Lord Stern: “Ignorant and reckless”

Lord Stern’s new book “Blueprint for a Safer Planet” has just been launched, with a broadside against the “sceptics”, who are “ignorant and reckless”.  He continues “the science is sound: greenhouse gases trap heat … the logic of the greenhouse effect is rock-solid”, and he proceeds to compare sceptics with those who deny the link between smoking and cancer, or between HIV and AIDS.
I suppose we should at least be grateful that unlike some hot-headed Warmists, at least he doesn’t compare us to Holocaust deniers.
Sadly, it is Lord Stern himself who is ignorant and reckless.  Ignorant of the science (he is, after all, an economist), and reckless with our prosperity.  He speaks as if the greenhouse effect were linear — that is, as if a doubling of atmospheric CO2 would lead to a doubling of the greenhouse effect.  That at least is a less egregious error than that of Al Gore, who in his disaster movie “An Inconvenient Truth” shows a graph implying that the greenhouse effect is exponential.
Yes, the science is solid.  But it shows a negative logarithmic relation between CO2 concentration and greenhouse effect.  A law of diminishing returns.  The higher the current level of CO2, the less effect any additional CO2 will have.  We have already reached a CO2 level where the gas, in greenhouse terms, has effectively shot its bolt.  We are on the flat section of the curve: further increases in CO2 will have a marginal effect.
If Stern doesn’t know this, at least the scientists at the IPCC know it: I have talked to them.  So they try to postulate speculative feed-back effects between CO2 and other trace gases, which might keep the Great Carbon Myth alive.  But they cannot demonstrate those effects.  They also know (as Stern appears unaware) that water vapour (which we cannot even start to control) is a more significant greenhouse gas than CO2; that human activity only contributes around 3 or 4% to the carbon cycle; and that without greenhouse gases the world would be locked in a permanent Ice Age.  The “Snowball Earth” would be a reality.
Tragically, Stern, an economist, is also wrong on the economics.  He keeps parroting the mantra “The costs of inaction are greater than the costs of mitigation”, yet most distinguished economists who have studied the question take the opposite view.  The British government’s cost/benefit analysis on its own climate and energy proposals shows costs exceeding benefits.  In his economic analysis, Stern made a number of schoolboy howlers, including a totally unrealistic long-term discount rate.  I’d rather trust Lord Lawson, who knew a bit about economics, and argues that adaptation, taking the limited steps necessary when and if it becomes clear that they are necessary, is a far more rational policy than Stern’s mitigation.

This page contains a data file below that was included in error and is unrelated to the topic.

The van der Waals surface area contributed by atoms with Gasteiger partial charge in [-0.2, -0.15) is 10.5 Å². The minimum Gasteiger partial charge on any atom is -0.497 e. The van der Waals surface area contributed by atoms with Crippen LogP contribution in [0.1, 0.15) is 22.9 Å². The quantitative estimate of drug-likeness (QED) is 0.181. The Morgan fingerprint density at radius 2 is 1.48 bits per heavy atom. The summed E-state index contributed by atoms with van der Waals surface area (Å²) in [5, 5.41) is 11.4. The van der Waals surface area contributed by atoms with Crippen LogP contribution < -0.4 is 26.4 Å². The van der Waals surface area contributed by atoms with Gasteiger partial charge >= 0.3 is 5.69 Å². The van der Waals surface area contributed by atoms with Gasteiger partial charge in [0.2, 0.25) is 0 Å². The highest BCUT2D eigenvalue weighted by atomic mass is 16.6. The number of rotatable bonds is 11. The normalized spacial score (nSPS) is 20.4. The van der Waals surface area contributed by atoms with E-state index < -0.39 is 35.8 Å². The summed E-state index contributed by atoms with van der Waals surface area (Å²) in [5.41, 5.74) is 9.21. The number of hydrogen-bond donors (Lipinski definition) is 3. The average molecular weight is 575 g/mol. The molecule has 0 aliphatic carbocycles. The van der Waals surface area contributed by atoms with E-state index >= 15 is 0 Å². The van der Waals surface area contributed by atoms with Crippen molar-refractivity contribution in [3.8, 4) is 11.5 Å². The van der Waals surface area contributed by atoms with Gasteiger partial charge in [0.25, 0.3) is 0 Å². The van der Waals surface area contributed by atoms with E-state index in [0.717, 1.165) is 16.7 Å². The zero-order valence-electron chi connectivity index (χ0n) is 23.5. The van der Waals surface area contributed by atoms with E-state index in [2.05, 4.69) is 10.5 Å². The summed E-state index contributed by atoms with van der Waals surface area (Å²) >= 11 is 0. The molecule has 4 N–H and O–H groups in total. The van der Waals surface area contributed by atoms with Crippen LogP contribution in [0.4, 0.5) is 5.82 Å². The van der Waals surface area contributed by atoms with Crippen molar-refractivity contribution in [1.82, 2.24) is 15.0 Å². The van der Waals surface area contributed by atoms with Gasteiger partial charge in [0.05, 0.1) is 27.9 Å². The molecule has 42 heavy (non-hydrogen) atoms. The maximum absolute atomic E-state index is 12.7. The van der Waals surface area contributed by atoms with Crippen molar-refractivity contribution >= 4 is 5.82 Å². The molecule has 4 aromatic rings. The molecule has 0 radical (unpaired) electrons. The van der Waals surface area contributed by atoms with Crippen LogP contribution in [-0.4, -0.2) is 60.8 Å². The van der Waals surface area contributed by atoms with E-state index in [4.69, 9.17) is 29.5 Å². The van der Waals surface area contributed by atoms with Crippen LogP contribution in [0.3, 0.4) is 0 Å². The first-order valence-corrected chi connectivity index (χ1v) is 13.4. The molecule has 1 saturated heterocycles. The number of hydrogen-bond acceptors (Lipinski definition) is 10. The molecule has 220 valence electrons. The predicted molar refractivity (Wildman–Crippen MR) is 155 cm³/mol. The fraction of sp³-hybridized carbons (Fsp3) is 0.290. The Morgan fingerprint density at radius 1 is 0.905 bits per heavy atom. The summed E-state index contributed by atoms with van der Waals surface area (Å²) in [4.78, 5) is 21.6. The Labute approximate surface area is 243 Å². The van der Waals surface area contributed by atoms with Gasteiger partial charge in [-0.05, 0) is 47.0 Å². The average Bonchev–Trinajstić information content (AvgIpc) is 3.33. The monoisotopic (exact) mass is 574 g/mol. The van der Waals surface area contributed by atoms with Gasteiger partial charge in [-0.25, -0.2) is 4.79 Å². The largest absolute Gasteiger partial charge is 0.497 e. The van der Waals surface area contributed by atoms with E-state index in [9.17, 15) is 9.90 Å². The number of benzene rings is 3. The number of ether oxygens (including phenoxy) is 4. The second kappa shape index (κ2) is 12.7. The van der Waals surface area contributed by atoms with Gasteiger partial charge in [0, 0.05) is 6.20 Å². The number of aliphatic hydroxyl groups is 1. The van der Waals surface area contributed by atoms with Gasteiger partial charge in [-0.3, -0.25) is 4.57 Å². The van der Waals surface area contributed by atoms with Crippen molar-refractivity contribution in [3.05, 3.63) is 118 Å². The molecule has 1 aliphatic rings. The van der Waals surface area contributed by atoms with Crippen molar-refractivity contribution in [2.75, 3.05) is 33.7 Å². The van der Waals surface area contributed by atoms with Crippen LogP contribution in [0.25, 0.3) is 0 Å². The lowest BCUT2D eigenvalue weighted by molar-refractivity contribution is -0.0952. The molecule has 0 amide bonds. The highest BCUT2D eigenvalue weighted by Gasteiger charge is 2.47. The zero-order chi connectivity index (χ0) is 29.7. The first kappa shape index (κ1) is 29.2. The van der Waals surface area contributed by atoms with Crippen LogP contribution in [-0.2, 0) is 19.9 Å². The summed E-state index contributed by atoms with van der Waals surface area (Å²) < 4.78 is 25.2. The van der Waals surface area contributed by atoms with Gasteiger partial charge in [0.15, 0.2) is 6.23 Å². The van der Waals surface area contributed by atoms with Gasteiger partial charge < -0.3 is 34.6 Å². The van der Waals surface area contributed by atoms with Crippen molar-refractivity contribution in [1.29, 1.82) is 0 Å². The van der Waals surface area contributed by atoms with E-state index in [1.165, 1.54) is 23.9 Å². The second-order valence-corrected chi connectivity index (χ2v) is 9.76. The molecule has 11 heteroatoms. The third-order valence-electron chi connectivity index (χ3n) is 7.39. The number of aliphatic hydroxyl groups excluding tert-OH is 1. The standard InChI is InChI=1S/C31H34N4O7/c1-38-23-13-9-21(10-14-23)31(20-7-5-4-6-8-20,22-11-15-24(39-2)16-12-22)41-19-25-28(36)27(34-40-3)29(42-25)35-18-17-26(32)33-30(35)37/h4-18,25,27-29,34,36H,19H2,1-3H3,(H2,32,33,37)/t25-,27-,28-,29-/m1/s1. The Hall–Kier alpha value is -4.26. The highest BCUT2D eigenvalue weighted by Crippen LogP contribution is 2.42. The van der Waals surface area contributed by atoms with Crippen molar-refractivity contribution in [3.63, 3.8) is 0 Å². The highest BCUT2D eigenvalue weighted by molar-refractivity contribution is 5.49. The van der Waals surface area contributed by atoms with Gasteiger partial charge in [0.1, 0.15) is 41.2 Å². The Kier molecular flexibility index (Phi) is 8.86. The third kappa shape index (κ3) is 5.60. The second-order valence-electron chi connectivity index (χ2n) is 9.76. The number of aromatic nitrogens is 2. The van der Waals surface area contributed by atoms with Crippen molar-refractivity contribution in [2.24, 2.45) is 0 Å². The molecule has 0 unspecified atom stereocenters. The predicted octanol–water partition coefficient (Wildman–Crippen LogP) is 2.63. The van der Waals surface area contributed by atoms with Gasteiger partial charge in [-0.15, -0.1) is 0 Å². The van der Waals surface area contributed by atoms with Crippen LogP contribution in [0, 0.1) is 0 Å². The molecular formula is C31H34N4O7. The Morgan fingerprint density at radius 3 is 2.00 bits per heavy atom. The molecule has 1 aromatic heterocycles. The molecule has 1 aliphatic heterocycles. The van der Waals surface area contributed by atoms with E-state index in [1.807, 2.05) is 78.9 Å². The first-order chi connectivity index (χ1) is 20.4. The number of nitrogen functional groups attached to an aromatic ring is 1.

Stern’s plans threaten an economic meltdown (on top of the one we already have), but they will do nothing for the planet.  Maybe his book should be called “Blueprint for a Poorer Planet”.

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5 Responses to Lord Stern: “Ignorant and reckless”

  1. Roger,
    Stern probably uses Bayesian statistics. Apparently they can predict climate in the future but are unable to foresee economic disasters like the present world crisis:

    It’s sad that even the best scientific journals have been pulled down to gutter press level.

  2. Derek Tipp says:

    It is interesting that Stern has reached such prominence on this subject without having any relevant qualifications. To read a book witten by an author who is rated as one of the leading scientists in the field, I recommend Ian Plimer’s new book “Heaven and Earth”. It does seem that Australian scientists, like Plimer, are making a much more robust attempt to overcome the “alarmists” than many other Western nations including the UK.

  3. chris southern says:

    You only have to look at peoples funding and connections to see why they support such schemes.

  4. Richard J says:

    Quite apart from the harmless, benign and essential life-cycle gas CO2, and the disgracefully biased ‘science’ invoked to support a modern witch hunt projecting it a pariah of total planetary disaster, the economic costs of supposed mitigation keep being revealed as unjustifiable. In an article titled Does European Union Environmental Policy Pass a Cost–Benefit Test? by David Pearce in World Economics Volume 5, Number 3, 2004, he concludes

    ‘The European Treaty of Union … calls for a comparison of costs and benefits for all European regulations. Despite this, only a limited number of regulations have been subject to cost–benefit analysis. Using a variety of sources, this paper investigates whether or not a selection of major environmental regulations would pass a cost–benefit test. The general answer is that, while some do, most do not.’

  5. Neil S says:

    Bjorn Lomborg and more recently Chip Knappenburger over at the Master Resource site have claimed that the stringent emissions cuts proposed eg. 20% by 2020, will reduce projected temperatures by less than 0.1C by 2100. Even if applied across the globe. Why spend so much money for this. This is also why most economists argue that any mitigation plan should have most of the cuts occuring in the latter half of the century because $400bn in 2070 will be far less a hit to take when you are 6 times wealthier and far more knowledgeable (in part thanks to clever economic decisions by the generations forgone).

    According to the moderate but respected (amongst his peers if not his politicians) William Nordhaus, the Stern plan would cost $38tr while the total cost of warming this century is $23tr. This figure is based on a strict evaluation of IPCC 2007.

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